Jobs and professions

a teacher a firefighter an executive a mechanic a receptionist a typist a waiter a nurse a secretary a carpenter a doctor a factory worker a baker a policeman a hairdresser a butcher an electrician an accountant a cook a painter

Expressions connected with work

to get a job to do for a living to work shift-work to work nine-to-five to go on strike to temp to be promoted to find work to earn enough money to live comfortably to work nights one week, days the next week to work on regular hours to stop working as a protest against something to work in a place for a very short time, usually organized by a temping office to get a higher position, more money, ...

to be on sick leave to be on maternity leave to apply for a job to be out of a job to be fired to be made redundant

to not go to work because of an illness to not go to work because you're expecting a baby to send letters to a company, to go to interviews, ... to not have a job at the moment to lose your job, often because you made a (big) mistake to be forced to leave your job, because you are no longer needed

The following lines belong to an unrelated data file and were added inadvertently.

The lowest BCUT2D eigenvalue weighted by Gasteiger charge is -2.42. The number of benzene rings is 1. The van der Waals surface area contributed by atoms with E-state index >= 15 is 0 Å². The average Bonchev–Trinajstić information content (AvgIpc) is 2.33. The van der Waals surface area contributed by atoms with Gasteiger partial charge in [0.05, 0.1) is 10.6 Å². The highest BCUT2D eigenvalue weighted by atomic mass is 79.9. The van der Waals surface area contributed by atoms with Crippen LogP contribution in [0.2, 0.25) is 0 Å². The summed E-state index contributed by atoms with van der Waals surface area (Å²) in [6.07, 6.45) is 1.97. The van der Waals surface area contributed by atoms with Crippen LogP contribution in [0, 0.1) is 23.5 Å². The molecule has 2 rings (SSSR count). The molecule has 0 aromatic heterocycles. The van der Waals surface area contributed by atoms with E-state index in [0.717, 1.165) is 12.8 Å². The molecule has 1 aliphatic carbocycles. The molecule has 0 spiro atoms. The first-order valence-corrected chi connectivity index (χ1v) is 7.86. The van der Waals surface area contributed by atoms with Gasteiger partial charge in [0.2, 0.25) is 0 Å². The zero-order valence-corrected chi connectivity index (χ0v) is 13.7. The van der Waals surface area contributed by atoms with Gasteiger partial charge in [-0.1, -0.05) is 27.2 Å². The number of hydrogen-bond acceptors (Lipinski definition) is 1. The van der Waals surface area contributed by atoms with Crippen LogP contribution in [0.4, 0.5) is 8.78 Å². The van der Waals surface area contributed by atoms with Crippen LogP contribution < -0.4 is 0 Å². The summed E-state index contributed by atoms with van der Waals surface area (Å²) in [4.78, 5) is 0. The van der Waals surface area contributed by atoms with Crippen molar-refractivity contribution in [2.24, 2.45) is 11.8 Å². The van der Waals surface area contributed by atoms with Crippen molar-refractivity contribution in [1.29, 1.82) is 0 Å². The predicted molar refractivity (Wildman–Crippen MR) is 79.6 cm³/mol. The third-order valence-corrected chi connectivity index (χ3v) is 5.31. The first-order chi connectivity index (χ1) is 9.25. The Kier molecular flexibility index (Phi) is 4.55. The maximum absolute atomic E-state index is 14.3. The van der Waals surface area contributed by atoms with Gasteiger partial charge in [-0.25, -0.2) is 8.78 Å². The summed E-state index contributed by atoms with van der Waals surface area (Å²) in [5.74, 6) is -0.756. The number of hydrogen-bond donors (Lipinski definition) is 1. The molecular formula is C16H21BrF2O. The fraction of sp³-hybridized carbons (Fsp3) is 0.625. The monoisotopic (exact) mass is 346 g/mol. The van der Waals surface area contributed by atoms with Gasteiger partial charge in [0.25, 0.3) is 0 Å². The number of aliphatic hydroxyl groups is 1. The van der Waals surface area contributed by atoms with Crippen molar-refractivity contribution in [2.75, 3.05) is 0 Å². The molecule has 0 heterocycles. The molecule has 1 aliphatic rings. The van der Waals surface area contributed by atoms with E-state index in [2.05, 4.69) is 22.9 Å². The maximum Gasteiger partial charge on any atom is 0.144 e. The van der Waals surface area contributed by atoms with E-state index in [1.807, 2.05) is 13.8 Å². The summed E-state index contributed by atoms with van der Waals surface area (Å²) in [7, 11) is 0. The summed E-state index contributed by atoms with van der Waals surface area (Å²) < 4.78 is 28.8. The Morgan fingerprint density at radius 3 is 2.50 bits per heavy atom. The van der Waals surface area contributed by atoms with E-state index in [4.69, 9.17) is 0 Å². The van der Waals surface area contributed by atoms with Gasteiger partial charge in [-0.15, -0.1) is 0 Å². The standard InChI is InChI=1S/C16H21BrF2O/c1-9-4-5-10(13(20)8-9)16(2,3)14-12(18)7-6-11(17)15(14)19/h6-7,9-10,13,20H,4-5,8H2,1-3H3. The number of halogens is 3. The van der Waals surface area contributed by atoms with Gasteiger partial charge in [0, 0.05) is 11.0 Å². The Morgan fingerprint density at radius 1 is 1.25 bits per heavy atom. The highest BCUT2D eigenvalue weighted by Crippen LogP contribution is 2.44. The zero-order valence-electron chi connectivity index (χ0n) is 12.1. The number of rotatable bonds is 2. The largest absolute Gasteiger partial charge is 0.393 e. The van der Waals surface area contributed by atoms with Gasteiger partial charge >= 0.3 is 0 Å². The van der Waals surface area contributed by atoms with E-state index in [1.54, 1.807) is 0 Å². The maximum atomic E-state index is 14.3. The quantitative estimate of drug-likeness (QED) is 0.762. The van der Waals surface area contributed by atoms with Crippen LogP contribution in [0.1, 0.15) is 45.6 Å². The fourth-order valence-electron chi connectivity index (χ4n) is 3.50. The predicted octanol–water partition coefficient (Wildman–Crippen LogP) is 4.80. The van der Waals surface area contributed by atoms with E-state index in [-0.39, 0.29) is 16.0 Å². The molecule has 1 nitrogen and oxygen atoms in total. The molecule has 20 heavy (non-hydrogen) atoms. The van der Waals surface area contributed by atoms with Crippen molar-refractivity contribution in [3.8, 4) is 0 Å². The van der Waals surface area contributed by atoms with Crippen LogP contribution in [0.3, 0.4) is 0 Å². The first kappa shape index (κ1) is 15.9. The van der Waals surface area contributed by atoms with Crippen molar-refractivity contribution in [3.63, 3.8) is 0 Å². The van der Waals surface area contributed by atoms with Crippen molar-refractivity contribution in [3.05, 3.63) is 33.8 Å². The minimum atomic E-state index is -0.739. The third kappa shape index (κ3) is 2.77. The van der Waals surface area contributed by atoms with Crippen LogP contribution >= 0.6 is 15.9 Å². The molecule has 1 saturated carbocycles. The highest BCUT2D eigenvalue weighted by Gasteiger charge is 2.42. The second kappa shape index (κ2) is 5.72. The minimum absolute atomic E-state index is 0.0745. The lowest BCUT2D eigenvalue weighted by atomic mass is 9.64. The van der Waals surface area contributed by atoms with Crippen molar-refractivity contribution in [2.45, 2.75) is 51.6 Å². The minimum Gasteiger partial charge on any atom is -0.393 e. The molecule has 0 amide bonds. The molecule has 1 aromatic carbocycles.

1 2 3 4 5 6 7 8 9 10 one two three four five six seven eight nine ten 11 12 13 14 15 16 17 18 19 20 eleven twelve thirteen fourteen fifteen sixteen seventeen eighteen nineteen twenty 21 22 23 24 25 26 27 28 29 30 twenty-one twenty-two twenty-three twenty-four twenty-five twenty-six twenty-seven twenty-eight twenty-nine thirty 10 20 30 40 50 60 70 80 90 100 ten twenty thirty forty fifty sixty seventy eighty ninety one hundred

100 1,000 10,000 100,000 1,000,000 10,000,000

one one ten one hundred one ten million

hundred thousand thousand thousand million

Write numbers in full

From 21 to 99 we write a hyphen between the tens and the units. twenty-three (23) forty-nine (49) eighty-six (86) 'and' is used to link the hundreds with the tens and units. one hundred and thirty-two (132) one thousand two hundred and seven (1,207) one million six hundred and eleven thousand nine hundred and eight (1,611,908)